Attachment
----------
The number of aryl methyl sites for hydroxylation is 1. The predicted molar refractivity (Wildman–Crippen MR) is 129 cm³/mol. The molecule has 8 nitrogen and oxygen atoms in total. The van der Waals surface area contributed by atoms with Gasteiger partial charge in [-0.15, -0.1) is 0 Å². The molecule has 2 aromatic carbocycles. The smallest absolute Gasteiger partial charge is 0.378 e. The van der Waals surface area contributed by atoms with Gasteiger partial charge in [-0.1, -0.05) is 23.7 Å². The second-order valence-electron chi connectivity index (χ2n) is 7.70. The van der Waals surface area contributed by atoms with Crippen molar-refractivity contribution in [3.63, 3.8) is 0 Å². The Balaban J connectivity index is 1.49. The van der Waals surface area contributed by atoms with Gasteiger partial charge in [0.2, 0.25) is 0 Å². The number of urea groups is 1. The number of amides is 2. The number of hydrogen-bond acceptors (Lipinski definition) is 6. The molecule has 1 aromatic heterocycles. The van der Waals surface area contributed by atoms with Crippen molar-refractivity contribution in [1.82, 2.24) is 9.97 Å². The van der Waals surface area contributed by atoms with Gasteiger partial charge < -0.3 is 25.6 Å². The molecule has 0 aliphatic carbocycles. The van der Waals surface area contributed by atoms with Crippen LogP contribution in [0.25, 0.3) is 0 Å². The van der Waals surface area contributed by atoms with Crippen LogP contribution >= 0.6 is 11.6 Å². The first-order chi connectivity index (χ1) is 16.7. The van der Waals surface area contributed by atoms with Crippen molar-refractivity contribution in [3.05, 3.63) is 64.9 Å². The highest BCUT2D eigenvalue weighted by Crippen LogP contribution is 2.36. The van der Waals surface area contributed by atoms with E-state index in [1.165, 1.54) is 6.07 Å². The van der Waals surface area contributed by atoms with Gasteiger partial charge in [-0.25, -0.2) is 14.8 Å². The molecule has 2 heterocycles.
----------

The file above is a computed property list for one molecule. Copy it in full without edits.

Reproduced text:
The number of aryl methyl sites for hydroxylation is 1. The predicted molar refractivity (Wildman–Crippen MR) is 129 cm³/mol. The molecule has 8 nitrogen and oxygen atoms in total. The van der Waals surface area contributed by atoms with Gasteiger partial charge in [-0.15, -0.1) is 0 Å². The molecule has 2 aromatic carbocycles. The smallest absolute Gasteiger partial charge is 0.378 e. The van der Waals surface area contributed by atoms with Gasteiger partial charge in [-0.1, -0.05) is 23.7 Å². The second-order valence-electron chi connectivity index (χ2n) is 7.70. The van der Waals surface area contributed by atoms with Crippen molar-refractivity contribution in [3.63, 3.8) is 0 Å². The Balaban J connectivity index is 1.49. The van der Waals surface area contributed by atoms with Gasteiger partial charge in [0.2, 0.25) is 0 Å². The number of urea groups is 1. The number of amides is 2. The number of hydrogen-bond acceptors (Lipinski definition) is 6. The molecule has 1 aromatic heterocycles. The van der Waals surface area contributed by atoms with Crippen molar-refractivity contribution in [1.82, 2.24) is 9.97 Å². The van der Waals surface area contributed by atoms with Gasteiger partial charge < -0.3 is 25.6 Å². The molecule has 0 aliphatic carbocycles. The van der Waals surface area contributed by atoms with Crippen LogP contribution in [0.25, 0.3) is 0 Å². The van der Waals surface area contributed by atoms with Crippen LogP contribution >= 0.6 is 11.6 Å². The first-order chi connectivity index (χ1) is 16.7. The van der Waals surface area contributed by atoms with Crippen molar-refractivity contribution in [3.05, 3.63) is 64.9 Å². The highest BCUT2D eigenvalue weighted by Crippen LogP contribution is 2.36. The van der Waals surface area contributed by atoms with E-state index in [1.165, 1.54) is 6.07 Å². The van der Waals surface area contributed by atoms with Gasteiger partial charge in [-0.25, -0.2) is 14.8 Å². The molecule has 2 heterocycles.